A funny, exuberantly plotted tennis and conspiracy novel from Cootsona.
This sequel to Slammin’ (2014, etc.) centers on Wally Wilson, a 59-year-old tennis teaching pro who won the 2011 U.S. Open due to some unusual circumstances, including an unbeatable serve, some international intrigue, and a disqualification. The story begins in 2013 with him and his wife, Danielle, on their way to a college tour for their son, Deuce, who would rather be a professional magician than go to school. Their van breaks down on the highway, which unexpectedly leads to Wally playing in an exhibition tournament. He eventually gets a spot on the U.S. team for the Davis Cup international team-tennis competition. Wally owes his spot on the team to Ashley Margincall, a 19-year-old billionaire who bought and revamped the Davis Cup competition and built a sports complex in Nebraska for Cup competitions in other sports, as well, including soccer, golf, and horse racing. If that wasn’t offbeat enough, it gets stranger: a set of shady characters are breaking into homes and meticulously cleaning and organizing them as they search for a lost Breughel painting that’s been forged tons of times. The plot, involving tennis and art fakes, is reminiscent of David Foster Wallace’s or William Gaddis’ work, but its biggest homage is to Thomas Pynchon: there are oddly named characters, such as Deeplee Arqane and S. Carrom Ouche; wacky locales, such as the Uncertainty of Causation Bar, full of Scottish philosophy buffs; conspiracies that may or may not exist; and puns galore, with much being made of the Davis Cup being called the “D-Cup.” Cootsona’s writing is dialogue-heavy and full of pop-culture references, from celebrities to sports. However, the shtick sometimes wears thin, as almost all of the analogies and metaphors are based on such references. But although the plot and characters follow the mold of Pynchon and Wallace, Cootsona’s sentences rarely dazzle as theirs do—though that’s a tall task for anyone—and the work lacks the emotional depth that belies the zaniness of the best postmodern fiction. That being said, this book is still a fun, whip-smart tennis read.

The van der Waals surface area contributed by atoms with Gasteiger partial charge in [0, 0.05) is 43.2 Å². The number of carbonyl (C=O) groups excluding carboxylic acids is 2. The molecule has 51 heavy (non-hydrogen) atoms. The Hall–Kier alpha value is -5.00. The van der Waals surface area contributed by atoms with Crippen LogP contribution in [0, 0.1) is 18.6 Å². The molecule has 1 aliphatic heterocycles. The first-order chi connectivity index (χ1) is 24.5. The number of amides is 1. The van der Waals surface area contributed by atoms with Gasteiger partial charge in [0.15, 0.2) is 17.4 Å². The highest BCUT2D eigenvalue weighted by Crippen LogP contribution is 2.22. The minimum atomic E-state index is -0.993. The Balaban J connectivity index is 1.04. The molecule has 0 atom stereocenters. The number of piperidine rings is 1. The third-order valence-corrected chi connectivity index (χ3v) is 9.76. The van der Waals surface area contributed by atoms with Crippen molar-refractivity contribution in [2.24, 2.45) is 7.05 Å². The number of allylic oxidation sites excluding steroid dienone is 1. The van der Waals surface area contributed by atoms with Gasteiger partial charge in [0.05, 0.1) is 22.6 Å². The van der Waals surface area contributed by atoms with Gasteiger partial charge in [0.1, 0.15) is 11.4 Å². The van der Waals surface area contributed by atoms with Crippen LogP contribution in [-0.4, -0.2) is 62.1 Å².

An oddball but ultimately rewarding comedy.